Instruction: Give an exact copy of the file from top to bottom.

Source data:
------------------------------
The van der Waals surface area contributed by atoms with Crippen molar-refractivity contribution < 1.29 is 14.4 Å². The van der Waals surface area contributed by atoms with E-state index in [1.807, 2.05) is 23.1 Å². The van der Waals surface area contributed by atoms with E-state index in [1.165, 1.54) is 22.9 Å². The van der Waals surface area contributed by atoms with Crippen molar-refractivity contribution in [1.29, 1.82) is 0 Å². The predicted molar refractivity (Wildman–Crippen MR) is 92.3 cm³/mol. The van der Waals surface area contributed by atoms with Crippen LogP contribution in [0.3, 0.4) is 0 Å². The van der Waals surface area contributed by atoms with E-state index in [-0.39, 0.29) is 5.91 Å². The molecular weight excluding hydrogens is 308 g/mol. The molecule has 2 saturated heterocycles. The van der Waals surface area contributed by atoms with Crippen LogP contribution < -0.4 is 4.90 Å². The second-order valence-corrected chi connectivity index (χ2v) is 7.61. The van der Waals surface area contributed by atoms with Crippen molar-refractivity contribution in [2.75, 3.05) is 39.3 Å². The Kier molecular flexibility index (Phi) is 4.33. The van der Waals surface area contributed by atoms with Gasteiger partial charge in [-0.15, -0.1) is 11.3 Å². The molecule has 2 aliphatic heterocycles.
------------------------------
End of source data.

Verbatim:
The van der Waals surface area contributed by atoms with Crippen molar-refractivity contribution < 1.29 is 14.4 Å². The van der Waals surface area contributed by atoms with E-state index in [1.807, 2.05) is 23.1 Å². The van der Waals surface area contributed by atoms with E-state index in [1.165, 1.54) is 22.9 Å². The van der Waals surface area contributed by atoms with Crippen molar-refractivity contribution in [1.29, 1.82) is 0 Å². The predicted molar refractivity (Wildman–Crippen MR) is 92.3 cm³/mol. The van der Waals surface area contributed by atoms with Crippen LogP contribution in [0.3, 0.4) is 0 Å². The van der Waals surface area contributed by atoms with E-state index in [-0.39, 0.29) is 5.91 Å². The molecular weight excluding hydrogens is 308 g/mol. The molecule has 2 saturated heterocycles. The van der Waals surface area contributed by atoms with Crippen LogP contribution < -0.4 is 4.90 Å². The second-order valence-corrected chi connectivity index (χ2v) is 7.61. The van der Waals surface area contributed by atoms with Crippen molar-refractivity contribution in [2.75, 3.05) is 39.3 Å². The Kier molecular flexibility index (Phi) is 4.33. The van der Waals surface area contributed by atoms with Gasteiger partial charge in [-0.15, -0.1) is 11.3 Å². The molecule has 2 aliphatic heterocycles.